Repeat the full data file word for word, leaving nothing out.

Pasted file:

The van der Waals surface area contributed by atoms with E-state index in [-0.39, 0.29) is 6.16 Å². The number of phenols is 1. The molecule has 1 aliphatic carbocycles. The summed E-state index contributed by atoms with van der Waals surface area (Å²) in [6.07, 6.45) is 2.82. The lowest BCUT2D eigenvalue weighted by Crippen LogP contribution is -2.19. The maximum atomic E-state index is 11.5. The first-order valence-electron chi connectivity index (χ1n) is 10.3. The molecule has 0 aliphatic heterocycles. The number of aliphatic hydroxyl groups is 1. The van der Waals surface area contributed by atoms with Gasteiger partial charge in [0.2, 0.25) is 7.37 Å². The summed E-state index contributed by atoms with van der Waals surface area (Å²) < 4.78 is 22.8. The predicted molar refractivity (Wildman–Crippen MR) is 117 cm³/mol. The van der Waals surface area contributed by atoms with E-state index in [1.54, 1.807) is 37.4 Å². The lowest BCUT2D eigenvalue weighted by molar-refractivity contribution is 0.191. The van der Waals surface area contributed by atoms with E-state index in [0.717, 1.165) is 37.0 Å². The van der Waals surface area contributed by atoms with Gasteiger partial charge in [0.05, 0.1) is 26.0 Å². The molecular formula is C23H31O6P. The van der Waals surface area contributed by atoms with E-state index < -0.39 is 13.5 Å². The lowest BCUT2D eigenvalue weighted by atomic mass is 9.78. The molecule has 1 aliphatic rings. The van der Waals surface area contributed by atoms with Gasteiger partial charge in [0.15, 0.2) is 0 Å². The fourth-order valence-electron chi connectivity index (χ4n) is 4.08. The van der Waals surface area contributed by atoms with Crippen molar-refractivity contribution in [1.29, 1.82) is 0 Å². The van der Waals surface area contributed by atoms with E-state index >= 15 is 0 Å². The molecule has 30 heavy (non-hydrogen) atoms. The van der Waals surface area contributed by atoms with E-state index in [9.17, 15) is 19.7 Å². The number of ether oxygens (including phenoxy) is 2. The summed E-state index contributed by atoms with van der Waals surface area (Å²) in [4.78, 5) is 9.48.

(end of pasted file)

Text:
The van der Waals surface area contributed by atoms with E-state index in [-0.39, 0.29) is 6.16 Å². The number of phenols is 1. The molecule has 1 aliphatic carbocycles. The summed E-state index contributed by atoms with van der Waals surface area (Å²) in [6.07, 6.45) is 2.82. The lowest BCUT2D eigenvalue weighted by Crippen LogP contribution is -2.19. The maximum atomic E-state index is 11.5. The first-order valence-electron chi connectivity index (χ1n) is 10.3. The molecule has 0 aliphatic heterocycles. The number of aliphatic hydroxyl groups is 1. The van der Waals surface area contributed by atoms with Gasteiger partial charge in [0.2, 0.25) is 7.37 Å². The summed E-state index contributed by atoms with van der Waals surface area (Å²) < 4.78 is 22.8. The predicted molar refractivity (Wildman–Crippen MR) is 117 cm³/mol. The van der Waals surface area contributed by atoms with E-state index in [1.54, 1.807) is 37.4 Å². The lowest BCUT2D eigenvalue weighted by molar-refractivity contribution is 0.191. The van der Waals surface area contributed by atoms with E-state index in [0.717, 1.165) is 37.0 Å². The van der Waals surface area contributed by atoms with Gasteiger partial charge in [0.05, 0.1) is 26.0 Å². The molecular formula is C23H31O6P. The van der Waals surface area contributed by atoms with E-state index < -0.39 is 13.5 Å². The lowest BCUT2D eigenvalue weighted by atomic mass is 9.78. The molecule has 1 aliphatic rings. The van der Waals surface area contributed by atoms with Gasteiger partial charge in [0.15, 0.2) is 0 Å². The fourth-order valence-electron chi connectivity index (χ4n) is 4.08. The van der Waals surface area contributed by atoms with Crippen molar-refractivity contribution in [1.29, 1.82) is 0 Å². The van der Waals surface area contributed by atoms with E-state index >= 15 is 0 Å². The molecule has 30 heavy (non-hydrogen) atoms. The van der Waals surface area contributed by atoms with E-state index in [9.17, 15) is 19.7 Å². The number of ether oxygens (including phenoxy) is 2. The summed E-state index contributed by atoms with van der Waals surface area (Å²) in [4.78, 5) is 9.48.